Finding your scarecrow, tin man and lion

You are going to need lots of friends and resources on this journey and they need to have a varied set of skills and strengths. Identify a professional mentor that may or may not be within your direct reporting structure. Some great ways to approach this search are outlined in this article.

A mentor is often someone who you will maintain a long term relationship with, so you need to genuinely like, trust and respect this individual. They can act as your sounding board, provide insight from their experience, and potentially be an unbiased listener that can provide you with neutral guidance. You will also need some peers who you like and trust as well; people who have strengths that are different from yours so that you can rely on each other for assistance as you navigate the different challenges of your new role. These are also great people to share articles, books and best practice with. Create a culture where you help to drive each other toward excellence.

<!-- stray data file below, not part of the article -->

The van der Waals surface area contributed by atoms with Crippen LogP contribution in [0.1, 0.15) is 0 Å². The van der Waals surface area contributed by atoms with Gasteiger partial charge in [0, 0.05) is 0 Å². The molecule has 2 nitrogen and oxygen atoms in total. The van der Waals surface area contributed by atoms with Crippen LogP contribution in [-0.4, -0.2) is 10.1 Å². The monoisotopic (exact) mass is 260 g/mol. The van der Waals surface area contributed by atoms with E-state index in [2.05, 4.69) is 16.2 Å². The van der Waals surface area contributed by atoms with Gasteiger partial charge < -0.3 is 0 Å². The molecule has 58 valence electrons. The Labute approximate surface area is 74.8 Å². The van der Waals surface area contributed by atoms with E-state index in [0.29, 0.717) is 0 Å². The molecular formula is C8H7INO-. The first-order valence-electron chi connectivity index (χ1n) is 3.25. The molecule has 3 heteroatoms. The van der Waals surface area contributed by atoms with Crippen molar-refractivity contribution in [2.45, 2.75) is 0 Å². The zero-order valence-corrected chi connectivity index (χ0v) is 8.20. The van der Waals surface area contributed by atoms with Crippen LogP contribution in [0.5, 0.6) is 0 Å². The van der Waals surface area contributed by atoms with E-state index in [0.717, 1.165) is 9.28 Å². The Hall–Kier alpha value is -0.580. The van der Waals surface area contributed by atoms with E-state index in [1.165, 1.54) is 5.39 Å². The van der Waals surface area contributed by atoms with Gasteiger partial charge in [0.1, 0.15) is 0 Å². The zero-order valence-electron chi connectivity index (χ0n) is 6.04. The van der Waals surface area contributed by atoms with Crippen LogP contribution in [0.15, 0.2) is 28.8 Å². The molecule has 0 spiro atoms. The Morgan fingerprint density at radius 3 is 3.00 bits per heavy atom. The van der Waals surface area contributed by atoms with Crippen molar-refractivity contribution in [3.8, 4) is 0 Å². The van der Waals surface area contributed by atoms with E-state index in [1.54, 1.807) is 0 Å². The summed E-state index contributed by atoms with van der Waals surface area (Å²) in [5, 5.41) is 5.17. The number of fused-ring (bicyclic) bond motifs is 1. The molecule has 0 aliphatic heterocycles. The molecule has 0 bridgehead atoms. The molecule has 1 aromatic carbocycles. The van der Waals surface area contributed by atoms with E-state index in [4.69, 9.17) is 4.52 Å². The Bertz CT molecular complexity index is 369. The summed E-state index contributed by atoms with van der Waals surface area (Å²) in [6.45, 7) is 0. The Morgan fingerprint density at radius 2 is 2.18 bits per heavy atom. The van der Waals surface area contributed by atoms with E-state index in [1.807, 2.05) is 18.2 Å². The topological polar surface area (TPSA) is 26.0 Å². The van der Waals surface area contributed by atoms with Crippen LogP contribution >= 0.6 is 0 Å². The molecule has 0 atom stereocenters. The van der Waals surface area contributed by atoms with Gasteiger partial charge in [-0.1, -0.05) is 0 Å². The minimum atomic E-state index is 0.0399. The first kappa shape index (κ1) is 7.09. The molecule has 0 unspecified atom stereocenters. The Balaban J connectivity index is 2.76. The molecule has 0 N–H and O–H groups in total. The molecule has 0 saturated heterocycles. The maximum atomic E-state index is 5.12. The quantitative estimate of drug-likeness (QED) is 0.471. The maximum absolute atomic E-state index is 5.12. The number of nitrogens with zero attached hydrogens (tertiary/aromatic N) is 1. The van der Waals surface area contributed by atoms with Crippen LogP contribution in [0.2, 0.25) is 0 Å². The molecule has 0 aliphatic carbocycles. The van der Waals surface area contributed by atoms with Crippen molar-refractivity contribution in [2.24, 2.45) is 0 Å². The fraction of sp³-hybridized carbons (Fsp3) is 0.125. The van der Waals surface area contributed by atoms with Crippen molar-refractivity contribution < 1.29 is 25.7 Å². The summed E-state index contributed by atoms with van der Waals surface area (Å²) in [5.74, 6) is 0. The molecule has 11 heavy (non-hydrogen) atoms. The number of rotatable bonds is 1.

Pulling the curtain on the wizard

Financial and operational reports often come to us as disembodied data that has minimal context and can be difficult to interpret. Or we may not get regular and consistent reporting at all. Take the time to research what data points are available within your organization, how you access them, where the source data comes from and if they can be customized.

Reach out to your finance, decision support, or nursing operations team based on the roles in your facility and see if they offer any introductory training or one-on-one reviews of the systems. Find someone who is able to answer questions for you and keep them on speed dial! Also, check your learning management system or even You Tube for courses on Excel to enhance your confidence in creating your own reports and graphs. I highly recommend that you be able to write simple formulas, create a pivot table, do a LOOKUP and create graphs. Videos that can get you started can be found here and here.

Taking the hot air balloon to excellence